Ohio governor John Kasich entered the presidential race somewhat late, in July of last year. He started to pick up a bit of momentum early with his robust defense of helping the mentally ill by expanding Medicaid. He faded for a bit, though, as attention diluted over the record 16 major Republican candidates. But in the last couple months, he’s found his voice, decrying the partisan rancor and negative advertising that has dominated the primary season. Here he is after his second-place showing in New Hampshire, when some of the country first learned who he was:

http://www.cnn.com/video/api/embed.html#/video/politics/2016/02/10/john-kasich-new-hampshire-speech-sot-ac.cnn

At the South Carolina Republican debate, the unifying nature of his message came into most stark contrast on the question of nominating Scalia’s replacement:

KASICH: Well, John, first of all, if I were president, we wouldn’t have the divisions in the country we have today. And I do wanna take a second as we reflected on Judge Scalia, it’s amazing. It’s not even two minutes after the death of Judge Scalia, nine children here today, their father didn’t wake up– his wife– you know, sad, but– you know, I just wish we hadn’t run so fast into politics.

Here’s my concern about this. The country’s so divided right now, and now we’re going to see another partisan fight taking place. I really wish the president would think about not nominating somebody. If you were to nominate somebody, let’s have him pick somebody that is gonna have unanimous approval and such widespread approval across the country that this could happen without– a lotta recrimination.

It does hurt to see Scalia’s death tightening the ranks on each side, as all of the GOP senators on the appropriate committee refuse to schedule hearings while liberal senators cry foul. It’s not going to get any nicer once Obama selects someone, as he says he will.

How will Kasich solve this problem? He realizes correctly that the strength of the United States is not our unanimity, it’s our unity amidst diversity. The solution to growing disconnect is to allow the major different visions for where this country should be going their own autonomy. This is precisely why so much of Kasich’s campaign is about returning power from the federal government to the states, whatever the issue, from education to infrastructure to job training to health care. This reminds me in many ways of Scott Alexander’s Archipelago vision.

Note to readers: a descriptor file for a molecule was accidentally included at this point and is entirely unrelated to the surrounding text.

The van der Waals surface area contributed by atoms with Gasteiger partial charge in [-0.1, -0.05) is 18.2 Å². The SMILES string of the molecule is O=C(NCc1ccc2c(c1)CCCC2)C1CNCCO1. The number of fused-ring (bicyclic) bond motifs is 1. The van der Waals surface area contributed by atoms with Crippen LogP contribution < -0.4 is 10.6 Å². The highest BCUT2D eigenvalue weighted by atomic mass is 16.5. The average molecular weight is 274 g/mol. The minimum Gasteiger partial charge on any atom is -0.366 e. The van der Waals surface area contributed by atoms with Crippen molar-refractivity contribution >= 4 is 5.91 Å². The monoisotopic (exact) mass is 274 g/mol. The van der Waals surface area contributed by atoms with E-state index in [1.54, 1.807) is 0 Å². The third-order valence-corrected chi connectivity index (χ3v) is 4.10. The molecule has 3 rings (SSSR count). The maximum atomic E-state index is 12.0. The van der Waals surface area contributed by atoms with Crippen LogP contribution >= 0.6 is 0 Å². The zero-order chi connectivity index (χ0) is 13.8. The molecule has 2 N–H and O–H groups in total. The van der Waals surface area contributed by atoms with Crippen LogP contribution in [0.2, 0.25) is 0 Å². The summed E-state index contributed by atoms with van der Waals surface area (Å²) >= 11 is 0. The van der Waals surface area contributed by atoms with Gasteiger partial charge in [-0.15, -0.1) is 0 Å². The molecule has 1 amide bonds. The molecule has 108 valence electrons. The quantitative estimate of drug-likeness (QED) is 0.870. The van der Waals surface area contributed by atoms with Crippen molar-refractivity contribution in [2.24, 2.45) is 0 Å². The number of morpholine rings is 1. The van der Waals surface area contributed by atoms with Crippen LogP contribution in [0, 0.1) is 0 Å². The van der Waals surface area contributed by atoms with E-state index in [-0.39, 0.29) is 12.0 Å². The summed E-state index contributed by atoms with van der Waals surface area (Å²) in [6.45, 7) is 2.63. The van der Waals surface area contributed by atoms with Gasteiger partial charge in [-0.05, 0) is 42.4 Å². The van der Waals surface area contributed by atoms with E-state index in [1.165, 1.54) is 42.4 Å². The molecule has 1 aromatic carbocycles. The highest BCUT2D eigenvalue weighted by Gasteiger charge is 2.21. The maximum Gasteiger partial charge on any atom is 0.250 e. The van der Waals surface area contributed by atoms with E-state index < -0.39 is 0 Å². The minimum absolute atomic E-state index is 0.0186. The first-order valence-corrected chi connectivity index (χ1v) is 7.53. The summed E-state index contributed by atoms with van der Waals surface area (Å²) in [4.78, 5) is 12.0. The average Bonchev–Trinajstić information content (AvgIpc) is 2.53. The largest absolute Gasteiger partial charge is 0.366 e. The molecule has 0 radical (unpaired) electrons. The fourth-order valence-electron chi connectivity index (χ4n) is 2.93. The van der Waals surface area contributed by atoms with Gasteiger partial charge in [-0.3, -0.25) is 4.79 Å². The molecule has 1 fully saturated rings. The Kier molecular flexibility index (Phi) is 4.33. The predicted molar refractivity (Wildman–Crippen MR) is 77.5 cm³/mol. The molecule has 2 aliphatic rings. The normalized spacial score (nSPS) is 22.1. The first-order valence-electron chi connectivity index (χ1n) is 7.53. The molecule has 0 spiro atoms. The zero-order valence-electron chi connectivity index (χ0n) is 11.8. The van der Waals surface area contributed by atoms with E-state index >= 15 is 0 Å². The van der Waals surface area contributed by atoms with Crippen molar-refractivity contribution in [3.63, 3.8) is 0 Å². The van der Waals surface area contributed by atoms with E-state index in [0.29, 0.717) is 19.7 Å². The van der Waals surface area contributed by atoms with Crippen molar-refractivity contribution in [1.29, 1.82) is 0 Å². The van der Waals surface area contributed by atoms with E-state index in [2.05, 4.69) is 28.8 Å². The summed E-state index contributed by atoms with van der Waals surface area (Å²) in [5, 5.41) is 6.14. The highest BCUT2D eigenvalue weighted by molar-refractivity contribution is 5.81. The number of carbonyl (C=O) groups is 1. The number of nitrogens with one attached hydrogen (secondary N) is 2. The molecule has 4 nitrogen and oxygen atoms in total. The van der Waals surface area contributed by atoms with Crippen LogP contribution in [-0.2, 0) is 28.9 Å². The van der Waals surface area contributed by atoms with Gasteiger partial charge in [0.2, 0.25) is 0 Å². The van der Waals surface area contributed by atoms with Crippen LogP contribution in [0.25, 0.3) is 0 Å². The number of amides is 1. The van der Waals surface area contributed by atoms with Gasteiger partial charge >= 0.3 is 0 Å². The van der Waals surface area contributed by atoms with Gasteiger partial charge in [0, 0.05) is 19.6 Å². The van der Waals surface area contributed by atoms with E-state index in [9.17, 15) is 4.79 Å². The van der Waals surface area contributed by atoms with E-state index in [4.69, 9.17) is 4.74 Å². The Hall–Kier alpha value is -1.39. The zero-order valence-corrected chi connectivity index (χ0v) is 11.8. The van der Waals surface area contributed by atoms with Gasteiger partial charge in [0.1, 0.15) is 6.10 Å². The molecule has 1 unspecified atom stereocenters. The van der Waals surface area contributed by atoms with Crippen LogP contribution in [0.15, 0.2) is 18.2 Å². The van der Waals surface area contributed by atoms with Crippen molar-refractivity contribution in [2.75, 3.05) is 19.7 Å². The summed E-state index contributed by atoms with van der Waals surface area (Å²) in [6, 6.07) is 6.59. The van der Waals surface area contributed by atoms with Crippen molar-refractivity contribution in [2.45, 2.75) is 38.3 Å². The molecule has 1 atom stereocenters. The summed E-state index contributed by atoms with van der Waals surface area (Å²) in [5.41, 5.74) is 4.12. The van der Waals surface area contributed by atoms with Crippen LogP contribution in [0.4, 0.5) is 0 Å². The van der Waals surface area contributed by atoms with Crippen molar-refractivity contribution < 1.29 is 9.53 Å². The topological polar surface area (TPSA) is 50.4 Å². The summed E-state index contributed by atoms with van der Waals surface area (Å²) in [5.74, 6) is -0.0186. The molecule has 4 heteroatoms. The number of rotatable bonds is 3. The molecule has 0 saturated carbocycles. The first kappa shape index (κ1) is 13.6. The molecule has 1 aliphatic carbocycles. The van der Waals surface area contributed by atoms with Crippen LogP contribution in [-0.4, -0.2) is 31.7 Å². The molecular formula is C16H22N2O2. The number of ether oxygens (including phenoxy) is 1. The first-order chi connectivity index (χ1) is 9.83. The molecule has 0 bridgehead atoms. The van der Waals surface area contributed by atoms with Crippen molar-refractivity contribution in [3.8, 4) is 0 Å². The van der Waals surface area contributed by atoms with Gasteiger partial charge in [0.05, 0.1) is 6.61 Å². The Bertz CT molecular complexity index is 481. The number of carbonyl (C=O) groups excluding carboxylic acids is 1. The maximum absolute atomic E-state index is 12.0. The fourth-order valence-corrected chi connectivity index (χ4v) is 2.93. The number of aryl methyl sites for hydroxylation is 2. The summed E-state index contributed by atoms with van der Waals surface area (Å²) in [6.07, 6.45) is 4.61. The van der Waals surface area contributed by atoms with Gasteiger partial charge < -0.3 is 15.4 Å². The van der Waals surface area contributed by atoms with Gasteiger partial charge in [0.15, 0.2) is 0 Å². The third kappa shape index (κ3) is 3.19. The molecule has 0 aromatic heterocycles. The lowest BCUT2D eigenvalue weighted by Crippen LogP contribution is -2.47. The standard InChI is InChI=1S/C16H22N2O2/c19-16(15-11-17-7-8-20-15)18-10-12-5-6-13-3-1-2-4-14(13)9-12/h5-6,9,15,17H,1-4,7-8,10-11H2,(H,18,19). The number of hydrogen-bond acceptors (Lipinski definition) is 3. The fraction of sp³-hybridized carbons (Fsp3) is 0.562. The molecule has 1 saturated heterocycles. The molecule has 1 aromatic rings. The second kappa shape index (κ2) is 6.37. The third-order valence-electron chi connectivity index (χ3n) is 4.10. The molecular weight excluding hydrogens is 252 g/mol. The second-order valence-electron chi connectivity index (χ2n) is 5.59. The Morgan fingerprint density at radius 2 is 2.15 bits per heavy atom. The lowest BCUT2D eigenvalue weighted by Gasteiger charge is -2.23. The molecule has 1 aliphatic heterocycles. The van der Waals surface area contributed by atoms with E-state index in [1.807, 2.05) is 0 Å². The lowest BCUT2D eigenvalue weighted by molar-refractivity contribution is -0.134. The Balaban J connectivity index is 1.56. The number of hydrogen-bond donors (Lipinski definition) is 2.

Letting states decide more would actually solve many of the problems of polarization. If the country is so divided into red states and blue states, let each do their own thing as they see fit. Over time, the best innovations will shine and spread. The impressive agility of a small country like Singapore suggests that nationwide experiments are not the best way to introduce change. We’re already seeing this now as some states experiment with marijuana legalization. Over time, we’ll be able to tease out the effects and decide whether this is a good idea everywhere.

On social issues, Kasich seems to have the most consistently Christian message out there. He minces no words about the crime of abortion, and recently defunded Planned Parenthood in his state. But just as important to him is the lifting up the most vulnerable adults, particularly the mentally ill and addicted. It’s high time Christians involved in the political sphere were passionate about lifting all of the downtrodden, not just the victim classes that one partisan side has claimed.

This compassion has led to some very touching moments in Kasich’s town hall gatherings, as he empathizes with the crowd. A recent exchange in South Carolina went viral, and for good reason:

Moments like that alone almost make the campaign worth it even the governor didn’t stand a chance to win. As Joe Klein describes in Time:

Kasich, who seems truly transformed by this campaign–in a good way–was also talking about the comforts of citizenship. He was suggesting that there was an antidote to all the free-range anger out there–lazy, uninformed, self-indulgent, media-induced anger–and it involved prying ourselves away from the flat-screens that rule our lives and becoming part of a community again.

This was immediately dismissed–it was called “chicken soup for the soul” politics–by too many of my colleagues. They pointed out that […] Kasich was probably doomed in South Carolina and the rest of the red-meat South. In fact, Kasich has run a beautifully weird, unscripted campaign–talking about how to actually make government work, as he has as governor of Ohio, offering his flagrant humanity and refraining from negative ads. There was clearly no long-term place for that sort of thing in American politics.

Or is there? There’s something about unscripted campaigning: It allows the candidates to get better over time, as they learn to relate to the people they meet.

Kasich Is Electable